Intel issues 10nm updates and reveals the industry's first shipping 64-layer TLC 3D-NAND
Is 10nm finally coming to consumers?
Published: 19th September 2017 | Source: Intel |
Intel issues 10nm updates and reveals their first shipping 64-layer TLC 3D-NAND
Intel has also reiterated their claims that their 10nm process is a full generation ahead of their competitors, with "10nm" offerings from Samsung and TSMC offering less transistor density. This means that Intel's 10nm is expected to produce chips with a lower cost per transistor and offer more transistors per unit of die area.
Intel manufacturing processes advance according to Moore’s Law, delivering ever more functionality and performance, improved energy efficiency and lower cost-per-transistor with each generation,
We are pleased to share in China for the first time important milestones in our process technology roadmap that demonstrate the continued benefits of driving down the Moore’s Law curve.
Intel states that their 10nm FinFET node offers 2.7x the transistor density of their 14nm production node, which will allow Intel to push more transistors into their 10nm products at lower die sizes.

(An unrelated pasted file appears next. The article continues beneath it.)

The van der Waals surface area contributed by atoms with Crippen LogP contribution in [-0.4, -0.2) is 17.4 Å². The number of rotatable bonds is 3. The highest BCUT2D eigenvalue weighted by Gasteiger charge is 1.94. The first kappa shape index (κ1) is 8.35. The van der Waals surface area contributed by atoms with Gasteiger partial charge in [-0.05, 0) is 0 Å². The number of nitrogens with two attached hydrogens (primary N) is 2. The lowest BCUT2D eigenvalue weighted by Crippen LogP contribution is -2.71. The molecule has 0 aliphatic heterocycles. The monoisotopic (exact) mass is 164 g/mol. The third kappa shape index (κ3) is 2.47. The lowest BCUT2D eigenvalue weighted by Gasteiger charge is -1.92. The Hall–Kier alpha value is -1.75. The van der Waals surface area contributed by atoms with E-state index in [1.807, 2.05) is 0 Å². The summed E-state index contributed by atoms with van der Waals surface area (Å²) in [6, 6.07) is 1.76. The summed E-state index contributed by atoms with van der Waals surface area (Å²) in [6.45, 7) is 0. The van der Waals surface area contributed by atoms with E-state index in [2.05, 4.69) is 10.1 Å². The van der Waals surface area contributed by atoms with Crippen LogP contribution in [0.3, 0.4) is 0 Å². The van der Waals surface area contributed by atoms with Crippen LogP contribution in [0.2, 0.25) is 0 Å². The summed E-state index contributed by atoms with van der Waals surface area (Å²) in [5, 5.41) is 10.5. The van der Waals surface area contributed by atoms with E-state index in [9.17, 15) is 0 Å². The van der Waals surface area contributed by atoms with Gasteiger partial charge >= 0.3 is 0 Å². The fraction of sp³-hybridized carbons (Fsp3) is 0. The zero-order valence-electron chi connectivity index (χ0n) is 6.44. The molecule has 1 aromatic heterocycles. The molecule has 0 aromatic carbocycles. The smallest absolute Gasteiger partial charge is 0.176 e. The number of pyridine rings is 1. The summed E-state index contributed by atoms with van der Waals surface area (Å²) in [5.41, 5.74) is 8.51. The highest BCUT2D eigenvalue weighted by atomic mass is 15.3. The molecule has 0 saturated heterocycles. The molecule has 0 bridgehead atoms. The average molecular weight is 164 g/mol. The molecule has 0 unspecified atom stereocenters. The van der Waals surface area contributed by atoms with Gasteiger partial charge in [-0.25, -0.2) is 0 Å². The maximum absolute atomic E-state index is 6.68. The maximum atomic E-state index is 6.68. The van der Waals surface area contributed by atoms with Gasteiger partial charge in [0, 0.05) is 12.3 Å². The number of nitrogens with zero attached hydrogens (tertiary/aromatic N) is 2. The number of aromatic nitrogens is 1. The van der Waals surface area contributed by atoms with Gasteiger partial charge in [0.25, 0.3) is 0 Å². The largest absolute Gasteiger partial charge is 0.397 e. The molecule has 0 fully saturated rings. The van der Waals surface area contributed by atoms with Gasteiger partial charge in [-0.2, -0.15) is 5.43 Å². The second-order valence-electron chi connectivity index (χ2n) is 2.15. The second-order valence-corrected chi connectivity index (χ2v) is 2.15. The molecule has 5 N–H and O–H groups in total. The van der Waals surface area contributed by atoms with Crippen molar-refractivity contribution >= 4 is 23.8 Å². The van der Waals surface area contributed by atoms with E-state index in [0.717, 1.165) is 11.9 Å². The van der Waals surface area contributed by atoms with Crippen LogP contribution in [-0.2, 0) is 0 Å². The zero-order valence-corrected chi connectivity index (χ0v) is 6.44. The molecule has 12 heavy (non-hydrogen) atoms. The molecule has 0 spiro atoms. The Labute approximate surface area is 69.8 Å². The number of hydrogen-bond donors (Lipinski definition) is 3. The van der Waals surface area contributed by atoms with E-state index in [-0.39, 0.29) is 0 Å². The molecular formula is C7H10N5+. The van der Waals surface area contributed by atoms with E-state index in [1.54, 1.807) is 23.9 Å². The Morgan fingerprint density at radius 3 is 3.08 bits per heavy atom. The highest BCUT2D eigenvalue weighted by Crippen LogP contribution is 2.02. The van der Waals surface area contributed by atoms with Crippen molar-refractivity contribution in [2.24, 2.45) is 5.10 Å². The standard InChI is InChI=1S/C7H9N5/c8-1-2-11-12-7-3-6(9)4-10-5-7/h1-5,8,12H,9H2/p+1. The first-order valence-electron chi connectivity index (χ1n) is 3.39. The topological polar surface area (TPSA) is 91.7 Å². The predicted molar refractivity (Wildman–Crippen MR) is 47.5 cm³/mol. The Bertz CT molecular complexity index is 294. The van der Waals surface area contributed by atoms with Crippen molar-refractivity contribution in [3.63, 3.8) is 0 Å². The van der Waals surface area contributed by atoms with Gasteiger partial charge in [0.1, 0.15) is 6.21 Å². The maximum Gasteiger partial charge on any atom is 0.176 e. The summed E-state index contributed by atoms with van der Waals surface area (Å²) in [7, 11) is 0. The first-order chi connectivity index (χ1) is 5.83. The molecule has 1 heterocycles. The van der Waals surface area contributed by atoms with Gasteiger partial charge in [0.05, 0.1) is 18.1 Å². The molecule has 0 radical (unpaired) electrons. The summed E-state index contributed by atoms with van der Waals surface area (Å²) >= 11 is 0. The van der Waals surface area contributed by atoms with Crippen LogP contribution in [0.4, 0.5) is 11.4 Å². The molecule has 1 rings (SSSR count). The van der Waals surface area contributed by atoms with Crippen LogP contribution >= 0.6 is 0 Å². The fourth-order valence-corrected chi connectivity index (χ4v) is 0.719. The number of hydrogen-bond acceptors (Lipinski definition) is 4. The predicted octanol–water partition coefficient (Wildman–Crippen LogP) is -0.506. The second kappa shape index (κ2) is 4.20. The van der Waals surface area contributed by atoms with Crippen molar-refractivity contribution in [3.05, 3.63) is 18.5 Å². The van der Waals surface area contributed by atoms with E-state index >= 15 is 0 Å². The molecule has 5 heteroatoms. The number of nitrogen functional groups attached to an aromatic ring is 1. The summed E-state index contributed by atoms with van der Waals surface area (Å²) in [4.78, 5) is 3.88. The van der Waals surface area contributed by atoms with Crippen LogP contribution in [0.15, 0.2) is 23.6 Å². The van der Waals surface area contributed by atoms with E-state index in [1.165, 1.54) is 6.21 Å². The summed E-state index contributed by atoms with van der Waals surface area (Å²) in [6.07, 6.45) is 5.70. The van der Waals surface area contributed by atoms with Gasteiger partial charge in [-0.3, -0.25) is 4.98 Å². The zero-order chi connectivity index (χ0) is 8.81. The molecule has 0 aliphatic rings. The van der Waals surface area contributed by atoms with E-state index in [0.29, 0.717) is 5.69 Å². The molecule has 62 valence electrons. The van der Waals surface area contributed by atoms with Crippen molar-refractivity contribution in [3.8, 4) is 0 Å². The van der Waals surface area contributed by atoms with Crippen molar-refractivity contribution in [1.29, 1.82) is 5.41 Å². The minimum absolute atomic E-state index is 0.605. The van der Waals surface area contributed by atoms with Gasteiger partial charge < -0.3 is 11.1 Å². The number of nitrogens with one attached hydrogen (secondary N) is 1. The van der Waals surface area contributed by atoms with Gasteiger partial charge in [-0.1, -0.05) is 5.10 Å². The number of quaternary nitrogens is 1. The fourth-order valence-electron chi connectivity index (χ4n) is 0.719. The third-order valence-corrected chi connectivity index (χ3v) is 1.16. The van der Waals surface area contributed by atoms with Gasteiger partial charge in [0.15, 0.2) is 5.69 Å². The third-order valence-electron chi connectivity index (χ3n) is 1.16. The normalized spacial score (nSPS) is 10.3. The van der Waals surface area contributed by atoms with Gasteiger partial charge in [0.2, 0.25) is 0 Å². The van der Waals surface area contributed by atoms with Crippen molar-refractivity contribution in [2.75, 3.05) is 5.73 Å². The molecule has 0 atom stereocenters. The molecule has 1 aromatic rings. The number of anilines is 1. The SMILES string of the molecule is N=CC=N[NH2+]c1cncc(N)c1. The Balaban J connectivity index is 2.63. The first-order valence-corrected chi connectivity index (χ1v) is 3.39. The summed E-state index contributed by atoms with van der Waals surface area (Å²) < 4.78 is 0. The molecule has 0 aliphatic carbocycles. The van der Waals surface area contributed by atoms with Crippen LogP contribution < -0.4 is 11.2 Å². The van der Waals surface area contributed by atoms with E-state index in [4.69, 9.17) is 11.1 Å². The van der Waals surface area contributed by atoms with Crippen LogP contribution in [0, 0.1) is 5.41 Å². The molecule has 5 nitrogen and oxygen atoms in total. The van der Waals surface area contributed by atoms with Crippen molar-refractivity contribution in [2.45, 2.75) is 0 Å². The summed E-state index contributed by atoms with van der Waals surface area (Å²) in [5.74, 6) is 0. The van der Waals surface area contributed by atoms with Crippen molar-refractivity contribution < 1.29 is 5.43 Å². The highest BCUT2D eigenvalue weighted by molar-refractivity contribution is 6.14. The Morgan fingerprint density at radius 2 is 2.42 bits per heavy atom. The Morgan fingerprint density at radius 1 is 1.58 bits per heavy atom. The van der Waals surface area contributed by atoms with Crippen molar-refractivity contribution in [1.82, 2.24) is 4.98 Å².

This is a huge jump for Intel, allowing them to deliver CPU cores with higher transistor counts, perhaps to increase per core performance or add additional features or allow for more cores to be fitted onto smaller package/die sizes.
At this event, Intel showcased a 10nm Cannon Lake CPU wafer for the first time, though sadly Intel did not release any images of the wafer to the public.
At this event, Intel also reiterated that the foundry industry required a standardized unit of measurement for process node sizes, as today node size is more of a marketing term than an objective measurement.
Intel wants the industry to move to a model where nodes are named using a standardised measure of transistor density, though it is unlikely that other manufacturers will agree to this given Intel's claimed leadership in this regard.
An update was also delivered on Intel's collaboration with ARM to accelerate the production of ARM SoCs on Intel's 10nm process. Intel has been able to display a test wafer chip for an ARM Cortex-X75, which was able to run at speeds in excess of 3.0GHz, which is pretty fast for an ARM CPU.
Right now it is expected that Intel will be releasing 10nm consumer products by mid-2018, though it is expected that these products will hit the mobile markets first given the node's power consumption and size characteristics, both of which are best suited to the mobile/notebook market.